Ukraine’s president, Volodymyr Zelenskiy, has said that leaked recordings of phone calls allegedly between Joe Biden and former president Petro Poroshenko would be investigated by the country’s law enforcement agencies, adding that their contents might be “perceived, qualified as treason”. The remarks prompted an angry rebuttal from Poroshenko, who said that the Zelenskiy administration may have played a role in their release and should be investigated.
The recordings, containing what appear to be heavily edited conversations between Biden and Poroshenko while in office, were published by a Ukrainian associate of Rudy Giuliani in an apparent attempt to embarrass the politicians and dent Biden’s presidential run against Donald Trump in the 2020 elections. ...
Poroshenko on Wednesday called the leaked audio “fabricated” and a Biden spokesman told the Washington Post were “heavily edited … and it’s still a nothingburger that landed with a thud”.
Andrii Derkach, the Giuliani ally, claimed to have received the tapes from investigative journalists. Opponents have pointed at the lawmaker’s ties to Russia. Derkach is a former MP for the pro-Russian Party of Regions faction and attended a KGB-run high school in Moscow. His father was a former KGB officer and then headed Ukraine’s intelligence service.
In the edited conversations, Biden apparently ties the delivery of $1bn in aid to Ukraine to Poroshenko firing Viktor Shokin, a former general prosecutor widely considered to be corrupt. In another, the two discuss the potential appointment of his successor, Yuri Lutsenko.
The US supreme court has temporarily prevented the House of Representatives from obtaining secret grand jury testimony from special counsel Robert Mueller’s Russia investigation.
The court granted the Trump administration’s request to keep previously undisclosed details from the investigation of Russian interference in the 2016 election out of the hands of Democratic lawmakers, at least until early summer.
The court will decide then whether to extend its hold and schedule the case for arguments in the fall. If it does, it’s likely the administration will be able to put off the release of any materials until after election day on 3 November. Arguments themselves might not even take place before Americans decide whether to give Donald Trump a second term.
For justices eager to avoid a definitive ruling, the delay could mean never having to decide the case, if either Trump loses or Republicans regain control of the House next year. If Democratic candidate Joe Biden were to win the election against Trump, it’s hard to imagine his administration would object to turning over the Mueller documents, or if Republicans won the House, it would be equally hard to see them continue to press for them.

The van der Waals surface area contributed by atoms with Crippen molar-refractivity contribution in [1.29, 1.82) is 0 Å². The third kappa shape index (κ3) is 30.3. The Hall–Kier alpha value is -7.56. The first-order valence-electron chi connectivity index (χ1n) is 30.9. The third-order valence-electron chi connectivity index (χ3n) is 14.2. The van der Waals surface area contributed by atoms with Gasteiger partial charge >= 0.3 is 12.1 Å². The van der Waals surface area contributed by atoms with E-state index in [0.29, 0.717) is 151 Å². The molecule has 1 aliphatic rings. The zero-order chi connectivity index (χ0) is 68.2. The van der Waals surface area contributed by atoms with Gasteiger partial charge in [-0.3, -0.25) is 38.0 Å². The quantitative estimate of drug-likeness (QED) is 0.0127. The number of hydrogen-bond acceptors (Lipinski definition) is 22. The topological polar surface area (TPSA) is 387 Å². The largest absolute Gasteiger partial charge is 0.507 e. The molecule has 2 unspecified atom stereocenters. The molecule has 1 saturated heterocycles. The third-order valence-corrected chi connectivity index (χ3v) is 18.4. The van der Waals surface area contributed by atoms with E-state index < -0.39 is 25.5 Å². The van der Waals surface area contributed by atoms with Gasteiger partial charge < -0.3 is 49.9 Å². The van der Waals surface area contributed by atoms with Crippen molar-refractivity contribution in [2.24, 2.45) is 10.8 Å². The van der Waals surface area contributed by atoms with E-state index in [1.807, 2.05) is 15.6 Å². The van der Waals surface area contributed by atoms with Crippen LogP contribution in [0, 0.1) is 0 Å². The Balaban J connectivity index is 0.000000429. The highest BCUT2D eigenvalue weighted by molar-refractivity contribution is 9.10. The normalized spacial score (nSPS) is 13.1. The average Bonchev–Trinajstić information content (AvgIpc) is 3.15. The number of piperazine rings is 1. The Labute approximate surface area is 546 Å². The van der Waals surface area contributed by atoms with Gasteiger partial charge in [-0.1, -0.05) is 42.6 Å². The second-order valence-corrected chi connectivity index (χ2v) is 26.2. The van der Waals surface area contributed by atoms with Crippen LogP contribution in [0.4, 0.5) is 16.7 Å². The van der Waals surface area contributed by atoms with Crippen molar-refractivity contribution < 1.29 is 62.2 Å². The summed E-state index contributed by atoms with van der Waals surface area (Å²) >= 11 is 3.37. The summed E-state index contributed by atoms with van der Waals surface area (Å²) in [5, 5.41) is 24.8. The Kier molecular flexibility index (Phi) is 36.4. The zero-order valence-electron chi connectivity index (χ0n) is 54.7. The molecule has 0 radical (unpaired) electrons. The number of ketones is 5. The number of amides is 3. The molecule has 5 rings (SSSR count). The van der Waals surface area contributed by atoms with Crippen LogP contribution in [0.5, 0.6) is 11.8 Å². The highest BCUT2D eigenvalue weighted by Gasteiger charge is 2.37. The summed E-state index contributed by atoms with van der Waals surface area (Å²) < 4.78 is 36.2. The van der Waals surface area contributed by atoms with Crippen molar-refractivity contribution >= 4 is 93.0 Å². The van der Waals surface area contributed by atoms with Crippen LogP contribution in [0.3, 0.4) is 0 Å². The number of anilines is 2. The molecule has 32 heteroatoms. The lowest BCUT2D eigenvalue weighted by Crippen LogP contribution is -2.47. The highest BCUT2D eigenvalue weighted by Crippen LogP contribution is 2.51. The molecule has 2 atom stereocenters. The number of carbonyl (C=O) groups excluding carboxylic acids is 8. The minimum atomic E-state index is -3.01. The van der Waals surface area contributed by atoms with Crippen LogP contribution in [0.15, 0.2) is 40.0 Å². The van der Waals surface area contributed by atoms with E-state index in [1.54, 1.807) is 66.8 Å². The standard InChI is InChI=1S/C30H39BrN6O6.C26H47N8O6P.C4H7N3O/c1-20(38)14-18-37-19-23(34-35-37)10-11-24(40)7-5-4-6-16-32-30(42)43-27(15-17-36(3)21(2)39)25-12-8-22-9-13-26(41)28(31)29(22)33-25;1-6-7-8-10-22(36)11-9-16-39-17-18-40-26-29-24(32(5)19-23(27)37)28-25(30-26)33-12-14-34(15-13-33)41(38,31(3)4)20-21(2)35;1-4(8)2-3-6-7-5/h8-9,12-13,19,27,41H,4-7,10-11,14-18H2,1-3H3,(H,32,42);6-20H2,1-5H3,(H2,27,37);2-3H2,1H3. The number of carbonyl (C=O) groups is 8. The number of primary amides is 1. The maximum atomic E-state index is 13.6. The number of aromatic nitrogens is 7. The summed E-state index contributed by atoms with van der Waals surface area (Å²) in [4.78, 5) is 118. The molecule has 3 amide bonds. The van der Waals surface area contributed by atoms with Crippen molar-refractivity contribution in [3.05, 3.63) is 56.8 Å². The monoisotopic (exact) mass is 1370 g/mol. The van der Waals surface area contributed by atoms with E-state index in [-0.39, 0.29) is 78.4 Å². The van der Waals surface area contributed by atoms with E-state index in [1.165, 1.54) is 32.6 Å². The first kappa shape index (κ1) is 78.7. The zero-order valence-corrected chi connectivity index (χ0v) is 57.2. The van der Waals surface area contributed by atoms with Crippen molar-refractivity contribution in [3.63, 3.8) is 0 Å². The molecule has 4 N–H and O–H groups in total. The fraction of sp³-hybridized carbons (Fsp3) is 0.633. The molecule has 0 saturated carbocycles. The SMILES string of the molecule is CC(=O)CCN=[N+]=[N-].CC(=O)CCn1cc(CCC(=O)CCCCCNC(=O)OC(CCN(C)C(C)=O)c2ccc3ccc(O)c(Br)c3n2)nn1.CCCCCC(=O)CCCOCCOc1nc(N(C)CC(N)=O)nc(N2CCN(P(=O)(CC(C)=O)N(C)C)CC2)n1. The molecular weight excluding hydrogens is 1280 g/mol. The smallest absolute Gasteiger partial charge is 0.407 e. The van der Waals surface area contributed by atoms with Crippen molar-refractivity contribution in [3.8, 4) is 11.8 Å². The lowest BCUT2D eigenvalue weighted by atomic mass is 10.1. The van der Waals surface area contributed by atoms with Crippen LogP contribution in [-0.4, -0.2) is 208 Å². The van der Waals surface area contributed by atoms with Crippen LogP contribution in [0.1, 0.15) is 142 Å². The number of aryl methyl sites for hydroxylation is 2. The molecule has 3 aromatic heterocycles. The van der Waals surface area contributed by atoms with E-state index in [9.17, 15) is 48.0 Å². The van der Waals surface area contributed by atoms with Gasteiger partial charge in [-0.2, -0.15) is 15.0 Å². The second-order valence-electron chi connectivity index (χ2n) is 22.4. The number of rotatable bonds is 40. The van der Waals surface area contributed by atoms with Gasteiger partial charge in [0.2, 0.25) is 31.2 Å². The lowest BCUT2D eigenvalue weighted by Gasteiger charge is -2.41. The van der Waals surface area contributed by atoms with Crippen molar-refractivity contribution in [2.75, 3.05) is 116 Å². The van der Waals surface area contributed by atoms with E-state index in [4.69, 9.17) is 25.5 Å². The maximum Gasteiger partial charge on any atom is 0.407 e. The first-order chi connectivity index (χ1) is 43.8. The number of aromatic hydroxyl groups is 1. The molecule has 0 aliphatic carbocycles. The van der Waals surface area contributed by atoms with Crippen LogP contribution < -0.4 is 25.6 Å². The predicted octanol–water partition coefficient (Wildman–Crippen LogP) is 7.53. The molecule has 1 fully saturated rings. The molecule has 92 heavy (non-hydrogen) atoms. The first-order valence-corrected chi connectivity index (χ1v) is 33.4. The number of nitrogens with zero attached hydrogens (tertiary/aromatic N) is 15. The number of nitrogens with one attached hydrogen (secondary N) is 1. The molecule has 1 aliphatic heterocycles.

The federal appeals court in Washington ruled in March that the documents should be turned over because the House judiciary committee’s need for the material in its investigation of Trump outweighed the justice department’s interests in keeping the testimony secret.
Much more at the link:
We’ve been watching Senate Banking Committee hearings for decades. There is typically some level of professional politeness by Senators toward witnesses that are testifying. That didn’t happen yesterday. Both Republicans and Democrats lashed out at Treasury Secretary Steve Mnuchin for effectively cooking up a deal that put him in charge of $500 billion of taxpayers’ money under the stimulus bill known as the CARES Act and has now left Congress in the dark about how that money is being spent. During the hearing, which was held virtually, Senator Elizabeth Warren of Massachusetts summed up the situation to Mnuchin like this: “You are boosting your Wall Street buddies and leaving Americans behind.”
The hearing was called to hear from both Mnuchin and Fed Chair Jerome Powell. The CARES Act, irresponsibly, gave Mnuchin control of $500 billion, of which $454 billion was earmarked to go to the Fed to be leveraged into a $4.54 trillion bailout program. Apparently, Democrats were promised the money would go to help Main Street while the actual crafters of the legislation conveniently forgot to put that language in the bill. The bulk of the numerous programs set up by the Fed, which will use CARES Act money to absorb losses, are structured as bailout programs for Wall Street or the fossil fuels industry.